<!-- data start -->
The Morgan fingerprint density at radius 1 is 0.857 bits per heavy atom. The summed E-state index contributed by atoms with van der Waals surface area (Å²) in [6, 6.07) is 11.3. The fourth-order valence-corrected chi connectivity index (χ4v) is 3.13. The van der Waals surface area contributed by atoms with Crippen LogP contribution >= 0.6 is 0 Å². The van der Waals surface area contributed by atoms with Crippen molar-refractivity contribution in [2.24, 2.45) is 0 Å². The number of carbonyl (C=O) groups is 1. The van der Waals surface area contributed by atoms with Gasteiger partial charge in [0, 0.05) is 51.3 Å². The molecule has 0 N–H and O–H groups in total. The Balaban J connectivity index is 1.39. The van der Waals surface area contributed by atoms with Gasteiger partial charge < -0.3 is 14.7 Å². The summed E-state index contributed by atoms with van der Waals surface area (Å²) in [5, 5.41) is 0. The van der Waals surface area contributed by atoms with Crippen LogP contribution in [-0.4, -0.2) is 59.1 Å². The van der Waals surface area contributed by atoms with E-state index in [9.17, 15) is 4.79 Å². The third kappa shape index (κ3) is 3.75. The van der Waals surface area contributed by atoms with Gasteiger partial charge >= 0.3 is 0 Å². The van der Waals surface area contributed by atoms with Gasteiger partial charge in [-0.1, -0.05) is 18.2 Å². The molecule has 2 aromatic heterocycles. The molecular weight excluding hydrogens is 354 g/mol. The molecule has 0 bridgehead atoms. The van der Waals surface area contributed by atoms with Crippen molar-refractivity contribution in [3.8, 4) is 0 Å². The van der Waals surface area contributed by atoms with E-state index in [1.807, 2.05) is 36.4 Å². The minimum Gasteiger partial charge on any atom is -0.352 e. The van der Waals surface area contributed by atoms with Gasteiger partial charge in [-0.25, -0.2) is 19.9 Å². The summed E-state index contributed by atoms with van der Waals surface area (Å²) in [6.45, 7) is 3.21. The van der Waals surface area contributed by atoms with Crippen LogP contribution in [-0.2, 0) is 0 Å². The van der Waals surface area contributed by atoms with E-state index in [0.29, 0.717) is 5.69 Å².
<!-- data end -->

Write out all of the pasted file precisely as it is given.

The Morgan fingerprint density at radius 1 is 0.857 bits per heavy atom. The summed E-state index contributed by atoms with van der Waals surface area (Å²) in [6, 6.07) is 11.3. The fourth-order valence-corrected chi connectivity index (χ4v) is 3.13. The van der Waals surface area contributed by atoms with Crippen LogP contribution >= 0.6 is 0 Å². The van der Waals surface area contributed by atoms with Crippen molar-refractivity contribution in [2.24, 2.45) is 0 Å². The number of carbonyl (C=O) groups is 1. The van der Waals surface area contributed by atoms with Gasteiger partial charge in [0, 0.05) is 51.3 Å². The molecule has 0 N–H and O–H groups in total. The Balaban J connectivity index is 1.39. The van der Waals surface area contributed by atoms with Gasteiger partial charge < -0.3 is 14.7 Å². The summed E-state index contributed by atoms with van der Waals surface area (Å²) in [5, 5.41) is 0. The van der Waals surface area contributed by atoms with Crippen LogP contribution in [-0.4, -0.2) is 59.1 Å². The van der Waals surface area contributed by atoms with E-state index in [9.17, 15) is 4.79 Å². The third kappa shape index (κ3) is 3.75. The van der Waals surface area contributed by atoms with Gasteiger partial charge >= 0.3 is 0 Å². The van der Waals surface area contributed by atoms with Gasteiger partial charge in [-0.1, -0.05) is 18.2 Å². The molecule has 2 aromatic heterocycles. The molecular weight excluding hydrogens is 354 g/mol. The molecule has 0 bridgehead atoms. The van der Waals surface area contributed by atoms with Crippen molar-refractivity contribution in [3.8, 4) is 0 Å². The van der Waals surface area contributed by atoms with E-state index in [1.807, 2.05) is 36.4 Å². The minimum Gasteiger partial charge on any atom is -0.352 e. The van der Waals surface area contributed by atoms with Gasteiger partial charge in [-0.25, -0.2) is 19.9 Å². The summed E-state index contributed by atoms with van der Waals surface area (Å²) in [6.45, 7) is 3.21. The van der Waals surface area contributed by atoms with Crippen LogP contribution in [-0.2, 0) is 0 Å². The van der Waals surface area contributed by atoms with E-state index in [0.29, 0.717) is 5.69 Å².